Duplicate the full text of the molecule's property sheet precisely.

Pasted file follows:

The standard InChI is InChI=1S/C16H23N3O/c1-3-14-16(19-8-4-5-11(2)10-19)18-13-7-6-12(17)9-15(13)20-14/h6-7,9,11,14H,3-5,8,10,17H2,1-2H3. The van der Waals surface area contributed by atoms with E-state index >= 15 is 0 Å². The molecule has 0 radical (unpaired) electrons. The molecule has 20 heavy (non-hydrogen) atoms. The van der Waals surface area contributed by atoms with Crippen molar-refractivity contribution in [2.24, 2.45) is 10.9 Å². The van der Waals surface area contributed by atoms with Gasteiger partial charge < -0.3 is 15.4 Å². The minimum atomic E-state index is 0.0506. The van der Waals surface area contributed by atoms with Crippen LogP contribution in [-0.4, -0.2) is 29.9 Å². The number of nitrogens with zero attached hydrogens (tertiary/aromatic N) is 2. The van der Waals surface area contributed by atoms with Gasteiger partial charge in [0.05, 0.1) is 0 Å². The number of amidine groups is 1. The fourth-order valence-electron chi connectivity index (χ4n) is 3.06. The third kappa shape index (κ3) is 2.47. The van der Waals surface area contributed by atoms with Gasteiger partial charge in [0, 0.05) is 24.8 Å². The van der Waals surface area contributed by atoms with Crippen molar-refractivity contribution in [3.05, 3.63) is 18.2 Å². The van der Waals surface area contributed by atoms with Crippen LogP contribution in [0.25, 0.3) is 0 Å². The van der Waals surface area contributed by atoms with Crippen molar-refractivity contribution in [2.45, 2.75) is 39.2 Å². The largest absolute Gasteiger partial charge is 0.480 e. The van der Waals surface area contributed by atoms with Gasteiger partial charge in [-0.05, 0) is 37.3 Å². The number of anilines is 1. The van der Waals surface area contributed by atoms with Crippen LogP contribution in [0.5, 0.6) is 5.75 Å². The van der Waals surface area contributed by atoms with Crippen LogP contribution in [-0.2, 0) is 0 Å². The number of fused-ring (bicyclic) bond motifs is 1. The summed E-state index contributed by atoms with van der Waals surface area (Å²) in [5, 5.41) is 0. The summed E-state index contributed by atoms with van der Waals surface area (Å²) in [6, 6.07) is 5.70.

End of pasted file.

The standard InChI is InChI=1S/C16H23N3O/c1-3-14-16(19-8-4-5-11(2)10-19)18-13-7-6-12(17)9-15(13)20-14/h6-7,9,11,14H,3-5,8,10,17H2,1-2H3. The van der Waals surface area contributed by atoms with E-state index >= 15 is 0 Å². The molecule has 0 radical (unpaired) electrons. The molecule has 20 heavy (non-hydrogen) atoms. The van der Waals surface area contributed by atoms with Crippen molar-refractivity contribution in [2.24, 2.45) is 10.9 Å². The van der Waals surface area contributed by atoms with Gasteiger partial charge < -0.3 is 15.4 Å². The minimum atomic E-state index is 0.0506. The van der Waals surface area contributed by atoms with Crippen LogP contribution in [-0.4, -0.2) is 29.9 Å². The number of nitrogens with zero attached hydrogens (tertiary/aromatic N) is 2. The van der Waals surface area contributed by atoms with Gasteiger partial charge in [0.05, 0.1) is 0 Å². The number of amidine groups is 1. The fourth-order valence-electron chi connectivity index (χ4n) is 3.06. The third kappa shape index (κ3) is 2.47. The van der Waals surface area contributed by atoms with Gasteiger partial charge in [0, 0.05) is 24.8 Å². The van der Waals surface area contributed by atoms with Crippen molar-refractivity contribution in [3.05, 3.63) is 18.2 Å². The van der Waals surface area contributed by atoms with Crippen LogP contribution in [0.25, 0.3) is 0 Å². The van der Waals surface area contributed by atoms with Crippen molar-refractivity contribution in [2.45, 2.75) is 39.2 Å². The largest absolute Gasteiger partial charge is 0.480 e. The van der Waals surface area contributed by atoms with Gasteiger partial charge in [-0.05, 0) is 37.3 Å². The number of anilines is 1. The van der Waals surface area contributed by atoms with Crippen LogP contribution in [0.5, 0.6) is 5.75 Å². The van der Waals surface area contributed by atoms with Crippen LogP contribution in [-0.2, 0) is 0 Å². The number of fused-ring (bicyclic) bond motifs is 1. The summed E-state index contributed by atoms with van der Waals surface area (Å²) in [5, 5.41) is 0. The summed E-state index contributed by atoms with van der Waals surface area (Å²) in [6, 6.07) is 5.70.